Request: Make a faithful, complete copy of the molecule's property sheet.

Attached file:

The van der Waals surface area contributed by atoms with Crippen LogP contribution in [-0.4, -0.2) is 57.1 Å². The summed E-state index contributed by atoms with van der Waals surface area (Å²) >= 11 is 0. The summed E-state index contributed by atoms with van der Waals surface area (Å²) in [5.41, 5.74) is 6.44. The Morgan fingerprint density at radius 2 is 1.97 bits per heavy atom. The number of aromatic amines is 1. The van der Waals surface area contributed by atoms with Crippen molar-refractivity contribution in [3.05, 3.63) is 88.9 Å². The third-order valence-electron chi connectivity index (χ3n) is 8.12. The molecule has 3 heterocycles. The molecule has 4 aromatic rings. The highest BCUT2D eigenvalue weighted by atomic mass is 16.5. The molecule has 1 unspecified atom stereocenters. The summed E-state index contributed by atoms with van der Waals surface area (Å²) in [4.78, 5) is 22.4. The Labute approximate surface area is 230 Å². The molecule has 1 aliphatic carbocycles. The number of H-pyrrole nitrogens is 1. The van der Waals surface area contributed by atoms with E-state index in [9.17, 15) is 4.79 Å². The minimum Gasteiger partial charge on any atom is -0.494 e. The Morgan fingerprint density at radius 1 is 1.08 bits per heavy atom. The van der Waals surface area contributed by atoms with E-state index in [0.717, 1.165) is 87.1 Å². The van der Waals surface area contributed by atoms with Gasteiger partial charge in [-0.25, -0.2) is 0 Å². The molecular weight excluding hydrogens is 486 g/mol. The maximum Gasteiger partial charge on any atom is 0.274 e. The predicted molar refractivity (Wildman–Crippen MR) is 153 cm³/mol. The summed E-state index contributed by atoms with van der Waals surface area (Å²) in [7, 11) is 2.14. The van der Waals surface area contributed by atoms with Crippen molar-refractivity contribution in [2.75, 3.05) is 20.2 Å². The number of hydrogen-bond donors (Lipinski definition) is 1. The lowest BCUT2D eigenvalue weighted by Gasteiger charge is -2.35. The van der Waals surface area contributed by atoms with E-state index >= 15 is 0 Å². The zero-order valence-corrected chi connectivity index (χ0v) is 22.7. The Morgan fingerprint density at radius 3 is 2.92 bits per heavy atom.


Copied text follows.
The van der Waals surface area contributed by atoms with Crippen LogP contribution in [-0.4, -0.2) is 57.1 Å². The summed E-state index contributed by atoms with van der Waals surface area (Å²) >= 11 is 0. The summed E-state index contributed by atoms with van der Waals surface area (Å²) in [5.41, 5.74) is 6.44. The Morgan fingerprint density at radius 2 is 1.97 bits per heavy atom. The number of aromatic amines is 1. The van der Waals surface area contributed by atoms with Crippen molar-refractivity contribution in [3.05, 3.63) is 88.9 Å². The third-order valence-electron chi connectivity index (χ3n) is 8.12. The molecule has 3 heterocycles. The molecule has 4 aromatic rings. The highest BCUT2D eigenvalue weighted by atomic mass is 16.5. The molecule has 1 unspecified atom stereocenters. The summed E-state index contributed by atoms with van der Waals surface area (Å²) in [4.78, 5) is 22.4. The Labute approximate surface area is 230 Å². The molecule has 1 aliphatic carbocycles. The number of H-pyrrole nitrogens is 1. The van der Waals surface area contributed by atoms with E-state index in [9.17, 15) is 4.79 Å². The minimum Gasteiger partial charge on any atom is -0.494 e. The Morgan fingerprint density at radius 1 is 1.08 bits per heavy atom. The van der Waals surface area contributed by atoms with E-state index in [0.717, 1.165) is 87.1 Å². The van der Waals surface area contributed by atoms with Gasteiger partial charge in [-0.25, -0.2) is 0 Å². The molecular weight excluding hydrogens is 486 g/mol. The maximum Gasteiger partial charge on any atom is 0.274 e. The predicted molar refractivity (Wildman–Crippen MR) is 153 cm³/mol. The summed E-state index contributed by atoms with van der Waals surface area (Å²) in [7, 11) is 2.14. The van der Waals surface area contributed by atoms with Crippen molar-refractivity contribution in [2.75, 3.05) is 20.2 Å². The number of hydrogen-bond donors (Lipinski definition) is 1. The lowest BCUT2D eigenvalue weighted by Gasteiger charge is -2.35. The van der Waals surface area contributed by atoms with E-state index >= 15 is 0 Å². The zero-order valence-corrected chi connectivity index (χ0v) is 22.7. The Morgan fingerprint density at radius 3 is 2.92 bits per heavy atom.